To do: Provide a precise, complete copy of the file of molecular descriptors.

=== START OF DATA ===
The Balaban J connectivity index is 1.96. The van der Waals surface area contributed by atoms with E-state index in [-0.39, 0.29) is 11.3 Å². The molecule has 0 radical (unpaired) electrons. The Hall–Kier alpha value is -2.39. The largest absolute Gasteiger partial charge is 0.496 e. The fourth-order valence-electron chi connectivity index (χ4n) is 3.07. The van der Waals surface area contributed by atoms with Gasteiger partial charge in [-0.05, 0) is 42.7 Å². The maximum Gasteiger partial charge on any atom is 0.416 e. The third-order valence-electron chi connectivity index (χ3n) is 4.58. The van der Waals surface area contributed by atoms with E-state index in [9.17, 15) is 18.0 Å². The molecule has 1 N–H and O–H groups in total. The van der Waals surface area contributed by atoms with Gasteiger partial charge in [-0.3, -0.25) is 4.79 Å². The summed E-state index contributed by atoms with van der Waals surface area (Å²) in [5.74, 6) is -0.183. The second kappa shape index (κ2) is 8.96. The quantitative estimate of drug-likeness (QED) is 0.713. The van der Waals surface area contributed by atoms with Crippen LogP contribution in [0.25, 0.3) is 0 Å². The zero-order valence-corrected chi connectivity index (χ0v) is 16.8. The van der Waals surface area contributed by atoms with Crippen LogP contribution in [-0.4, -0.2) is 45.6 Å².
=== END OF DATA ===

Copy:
The Balaban J connectivity index is 1.96. The van der Waals surface area contributed by atoms with E-state index in [-0.39, 0.29) is 11.3 Å². The molecule has 0 radical (unpaired) electrons. The Hall–Kier alpha value is -2.39. The largest absolute Gasteiger partial charge is 0.496 e. The fourth-order valence-electron chi connectivity index (χ4n) is 3.07. The van der Waals surface area contributed by atoms with Gasteiger partial charge in [-0.05, 0) is 42.7 Å². The maximum Gasteiger partial charge on any atom is 0.416 e. The third-order valence-electron chi connectivity index (χ3n) is 4.58. The van der Waals surface area contributed by atoms with E-state index in [9.17, 15) is 18.0 Å². The molecule has 1 N–H and O–H groups in total. The van der Waals surface area contributed by atoms with Gasteiger partial charge in [-0.3, -0.25) is 4.79 Å². The summed E-state index contributed by atoms with van der Waals surface area (Å²) in [5.74, 6) is -0.183. The second kappa shape index (κ2) is 8.96. The quantitative estimate of drug-likeness (QED) is 0.713. The van der Waals surface area contributed by atoms with Crippen LogP contribution in [0.25, 0.3) is 0 Å². The zero-order valence-corrected chi connectivity index (χ0v) is 16.8. The van der Waals surface area contributed by atoms with Crippen LogP contribution in [-0.4, -0.2) is 45.6 Å².